Relegationistan: Party Crashers

There’s always one. Someone who walks past a party and thinks “I haven’t been invited, but you know what that party needs? Me.”

In J.League terms, that someone is Jubilo Iwata. After a decent first stage in which they finished 8th with a fairly good record of 6-5-6, the second stage has seen them collapse to the point where they are in the relegation battle. In the latest of his columns, @AgentOrange2009 tries to dissect Jubilo, find who is at fault and assesses whether they are going to survive.



Jubilo fans can thank me now for saving them from relegation, but I have to wonder if we aren’t underestimating the danger Jubilo might be in. Everyone is kind of in agreement that Albirex has the toughest schedule on paper, while Nagoya have the easiest. Jubilo have upcoming matches against Nagoya and Vegalta away, and Urawa at Ecopa, their home away from home. Arguably they are underdogs in all three matches.

The second stage has been a disaster, with the managing one win in their 14 matches. Currently they have the second worst goals against mark in the second stage with 25. They are 16th in the second stage table, besting only relegated Avispa and soon to be relegated Shonan. After a respectable first half, manager Hiroshi Nanami has seen his side absolutely bottom out.

Last Saturday, the team lost to strugglers Albirex Niigata on a last gasp shot. this came on the heels of a home 0-0 draw to a Bellmare squad immersed in a 10 match losing streak. As of today, Jubilo is a mere 4 points away from 16th place.

The good news for them is that they only have 3 matches left and a three team cushion to help them thwart a drop to J2. Outside of Nagoya, none of the teams left in relegation territory look like sure bets to get even one point in their last three….all for different reasons.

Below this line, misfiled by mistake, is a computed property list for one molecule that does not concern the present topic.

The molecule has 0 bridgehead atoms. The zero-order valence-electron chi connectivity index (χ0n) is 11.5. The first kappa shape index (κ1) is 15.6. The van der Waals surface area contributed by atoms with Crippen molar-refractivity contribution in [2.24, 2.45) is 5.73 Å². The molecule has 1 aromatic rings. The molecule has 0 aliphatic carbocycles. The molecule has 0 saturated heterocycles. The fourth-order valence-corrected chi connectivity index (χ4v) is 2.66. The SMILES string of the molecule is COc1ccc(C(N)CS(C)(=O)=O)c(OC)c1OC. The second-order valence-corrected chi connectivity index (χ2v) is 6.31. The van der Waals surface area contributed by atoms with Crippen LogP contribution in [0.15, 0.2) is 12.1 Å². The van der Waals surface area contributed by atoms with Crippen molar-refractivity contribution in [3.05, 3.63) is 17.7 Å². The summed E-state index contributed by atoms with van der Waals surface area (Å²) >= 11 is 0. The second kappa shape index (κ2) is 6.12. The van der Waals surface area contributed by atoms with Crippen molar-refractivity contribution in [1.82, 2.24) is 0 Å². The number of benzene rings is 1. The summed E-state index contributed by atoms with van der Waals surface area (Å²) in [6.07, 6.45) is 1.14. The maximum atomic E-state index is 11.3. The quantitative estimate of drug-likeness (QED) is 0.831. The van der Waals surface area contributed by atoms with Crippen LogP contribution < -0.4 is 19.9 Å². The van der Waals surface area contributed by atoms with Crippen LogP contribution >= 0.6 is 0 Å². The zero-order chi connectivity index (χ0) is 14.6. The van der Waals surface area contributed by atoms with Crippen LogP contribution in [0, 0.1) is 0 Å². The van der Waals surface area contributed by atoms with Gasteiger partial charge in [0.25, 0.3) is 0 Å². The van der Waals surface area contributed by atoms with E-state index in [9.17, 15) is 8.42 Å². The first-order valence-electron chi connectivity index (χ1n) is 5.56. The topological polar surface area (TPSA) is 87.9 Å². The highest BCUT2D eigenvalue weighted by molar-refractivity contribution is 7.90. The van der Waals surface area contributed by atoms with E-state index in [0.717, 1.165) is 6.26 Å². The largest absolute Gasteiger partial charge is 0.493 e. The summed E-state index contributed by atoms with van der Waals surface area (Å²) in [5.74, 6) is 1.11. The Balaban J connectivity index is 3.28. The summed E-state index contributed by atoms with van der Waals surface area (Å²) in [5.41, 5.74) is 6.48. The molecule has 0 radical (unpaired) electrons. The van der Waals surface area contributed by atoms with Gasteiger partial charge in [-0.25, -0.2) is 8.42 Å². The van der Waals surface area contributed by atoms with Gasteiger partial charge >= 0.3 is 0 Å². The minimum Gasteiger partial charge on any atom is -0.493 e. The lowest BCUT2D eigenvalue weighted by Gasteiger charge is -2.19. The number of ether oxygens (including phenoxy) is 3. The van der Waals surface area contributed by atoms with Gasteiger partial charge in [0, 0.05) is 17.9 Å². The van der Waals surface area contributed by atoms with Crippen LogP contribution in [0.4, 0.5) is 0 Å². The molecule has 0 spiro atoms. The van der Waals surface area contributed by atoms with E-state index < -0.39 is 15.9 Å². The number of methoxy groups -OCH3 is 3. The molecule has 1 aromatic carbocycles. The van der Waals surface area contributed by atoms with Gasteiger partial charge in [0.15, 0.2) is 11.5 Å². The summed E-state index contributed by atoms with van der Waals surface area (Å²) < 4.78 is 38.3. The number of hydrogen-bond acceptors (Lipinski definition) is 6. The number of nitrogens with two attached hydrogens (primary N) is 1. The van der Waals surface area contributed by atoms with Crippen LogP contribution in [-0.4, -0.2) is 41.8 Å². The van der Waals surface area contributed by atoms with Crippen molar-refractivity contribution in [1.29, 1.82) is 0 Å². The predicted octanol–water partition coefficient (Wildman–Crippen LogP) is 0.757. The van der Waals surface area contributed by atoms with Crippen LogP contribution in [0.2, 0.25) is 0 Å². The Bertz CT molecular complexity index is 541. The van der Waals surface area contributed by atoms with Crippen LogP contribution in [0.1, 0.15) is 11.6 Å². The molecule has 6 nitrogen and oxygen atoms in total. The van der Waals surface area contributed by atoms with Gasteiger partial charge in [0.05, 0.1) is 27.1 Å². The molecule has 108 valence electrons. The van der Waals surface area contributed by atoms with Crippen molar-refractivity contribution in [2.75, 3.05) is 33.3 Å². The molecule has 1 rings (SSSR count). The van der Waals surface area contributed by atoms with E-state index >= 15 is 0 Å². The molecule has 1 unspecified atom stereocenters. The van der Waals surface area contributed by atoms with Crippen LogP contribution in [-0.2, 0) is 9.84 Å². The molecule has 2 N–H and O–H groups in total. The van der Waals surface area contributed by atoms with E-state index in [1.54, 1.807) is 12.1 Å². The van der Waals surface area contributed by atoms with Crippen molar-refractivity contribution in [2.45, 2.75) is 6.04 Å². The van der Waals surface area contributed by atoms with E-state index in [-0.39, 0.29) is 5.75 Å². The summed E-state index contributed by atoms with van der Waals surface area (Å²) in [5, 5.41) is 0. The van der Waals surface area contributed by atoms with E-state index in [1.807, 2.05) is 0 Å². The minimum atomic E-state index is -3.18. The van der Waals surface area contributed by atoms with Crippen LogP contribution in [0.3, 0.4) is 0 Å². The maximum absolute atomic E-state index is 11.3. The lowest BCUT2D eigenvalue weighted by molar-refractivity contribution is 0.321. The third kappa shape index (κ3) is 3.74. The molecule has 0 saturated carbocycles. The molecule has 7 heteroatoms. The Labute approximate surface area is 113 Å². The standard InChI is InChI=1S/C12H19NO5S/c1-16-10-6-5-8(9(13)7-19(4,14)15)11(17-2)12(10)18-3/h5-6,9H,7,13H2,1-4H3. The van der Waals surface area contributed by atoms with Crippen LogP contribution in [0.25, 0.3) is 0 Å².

To put it bluntly, Jubilo is a very bad team at the moment.

It’s tempting to put a lot of the blame on the lack of help for Jay Bothroyd. It seems as though the team is centered around him as the main scoring threat. He’s put up a respectable six goals in the second half and has managed to stay on the field. When he’s been out, the collection of Yasuhito Morishima and Kazuki Saito have combined for one goal this season. Attacking midfielder Adailton has really been anonymous in the second half as well. After coming off a season where he put up 17 goals in J2, the Brazilian playmaker has been held to 6, including only two in the second stage…..against Avispa. The offense for the most part has been a one man show with the departure of Yuki Kobayashi. Veterans Yoshiaki Ota and Daisuke Matsui have shown their age this year and young players like Hayao Kawabe haven’t filled the void.


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The defense has been a hot mess, allowing two or more goals in 8 of their last 14 matches. Injuries can explain away some of the problems. Kentaro Oi has been a no show in 4 of the last five matches. Goalkeeper Krzystof Kaminski has been less than effective after a long layoff in the middle of the season. Backup Ko Shimura also went down with injury after a decent run.


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Avram Papadoupolous has been a flat out disappointment after joining the squad midseason.  There are a collection of guys who were around last year that haven’t proven that they are consistent J1 starters. The whole team has disappointed, and while there are some very good parts, they seem not to be anything more than a struggler.

How much of this falls on Nanami? The three promoted teams were bunched together tightly at the end of last year’s J2 campaign. Avispa collapsed after failing to fill the Nakamura void. Omiya surged after winning a title and getting off to a strong start. Jubilo lost Kobayashi in the middle of the season and kind of quit. Is that on the front office for failing to address the needs in the back line and prepare for the loss of Kobayashi, or is that all on Nanami for letting the situation get that bad?